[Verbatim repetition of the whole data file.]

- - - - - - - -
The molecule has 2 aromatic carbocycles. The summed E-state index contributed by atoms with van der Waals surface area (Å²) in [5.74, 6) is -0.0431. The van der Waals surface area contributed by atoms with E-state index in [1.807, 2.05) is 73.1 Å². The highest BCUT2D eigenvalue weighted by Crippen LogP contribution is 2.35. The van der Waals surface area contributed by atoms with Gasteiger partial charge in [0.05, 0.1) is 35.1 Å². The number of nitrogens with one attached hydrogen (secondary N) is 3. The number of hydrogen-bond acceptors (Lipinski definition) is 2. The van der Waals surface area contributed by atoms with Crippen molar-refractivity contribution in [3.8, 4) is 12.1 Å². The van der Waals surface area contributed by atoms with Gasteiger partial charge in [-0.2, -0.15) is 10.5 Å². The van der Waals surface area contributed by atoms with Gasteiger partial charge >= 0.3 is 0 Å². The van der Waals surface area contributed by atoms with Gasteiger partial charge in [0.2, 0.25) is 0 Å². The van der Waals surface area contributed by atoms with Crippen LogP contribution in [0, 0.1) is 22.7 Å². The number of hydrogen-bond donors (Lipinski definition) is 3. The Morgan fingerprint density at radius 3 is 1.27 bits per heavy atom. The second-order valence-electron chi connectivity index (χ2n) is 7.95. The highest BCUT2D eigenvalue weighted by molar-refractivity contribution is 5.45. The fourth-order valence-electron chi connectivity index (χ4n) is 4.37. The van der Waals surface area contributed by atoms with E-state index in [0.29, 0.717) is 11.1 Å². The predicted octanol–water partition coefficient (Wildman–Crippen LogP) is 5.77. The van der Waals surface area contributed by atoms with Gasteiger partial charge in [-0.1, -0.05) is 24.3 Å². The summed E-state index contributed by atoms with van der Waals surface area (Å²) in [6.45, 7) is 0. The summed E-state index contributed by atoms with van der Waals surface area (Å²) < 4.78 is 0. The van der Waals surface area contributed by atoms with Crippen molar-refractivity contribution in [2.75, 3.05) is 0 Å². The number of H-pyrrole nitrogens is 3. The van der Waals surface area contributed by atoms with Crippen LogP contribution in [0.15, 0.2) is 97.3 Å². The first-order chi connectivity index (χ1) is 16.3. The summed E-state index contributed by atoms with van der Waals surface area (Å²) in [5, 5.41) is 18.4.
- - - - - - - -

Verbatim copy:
The molecule has 2 aromatic carbocycles. The summed E-state index contributed by atoms with van der Waals surface area (Å²) in [5.74, 6) is -0.0431. The van der Waals surface area contributed by atoms with E-state index in [1.807, 2.05) is 73.1 Å². The highest BCUT2D eigenvalue weighted by Crippen LogP contribution is 2.35. The van der Waals surface area contributed by atoms with Gasteiger partial charge in [0.05, 0.1) is 35.1 Å². The number of nitrogens with one attached hydrogen (secondary N) is 3. The number of hydrogen-bond acceptors (Lipinski definition) is 2. The van der Waals surface area contributed by atoms with Crippen molar-refractivity contribution in [3.8, 4) is 12.1 Å². The van der Waals surface area contributed by atoms with Gasteiger partial charge in [-0.2, -0.15) is 10.5 Å². The van der Waals surface area contributed by atoms with Gasteiger partial charge >= 0.3 is 0 Å². The van der Waals surface area contributed by atoms with Gasteiger partial charge in [0.2, 0.25) is 0 Å². The van der Waals surface area contributed by atoms with Crippen LogP contribution in [0, 0.1) is 22.7 Å². The number of hydrogen-bond donors (Lipinski definition) is 3. The Morgan fingerprint density at radius 3 is 1.27 bits per heavy atom. The second-order valence-electron chi connectivity index (χ2n) is 7.95. The highest BCUT2D eigenvalue weighted by molar-refractivity contribution is 5.45. The fourth-order valence-electron chi connectivity index (χ4n) is 4.37. The van der Waals surface area contributed by atoms with E-state index in [0.29, 0.717) is 11.1 Å². The predicted octanol–water partition coefficient (Wildman–Crippen LogP) is 5.77. The van der Waals surface area contributed by atoms with Gasteiger partial charge in [-0.1, -0.05) is 24.3 Å². The summed E-state index contributed by atoms with van der Waals surface area (Å²) in [6.45, 7) is 0. The summed E-state index contributed by atoms with van der Waals surface area (Å²) < 4.78 is 0. The van der Waals surface area contributed by atoms with Crippen molar-refractivity contribution in [2.75, 3.05) is 0 Å². The number of H-pyrrole nitrogens is 3. The van der Waals surface area contributed by atoms with Crippen LogP contribution in [0.15, 0.2) is 97.3 Å². The first-order chi connectivity index (χ1) is 16.3. The summed E-state index contributed by atoms with van der Waals surface area (Å²) in [5, 5.41) is 18.4.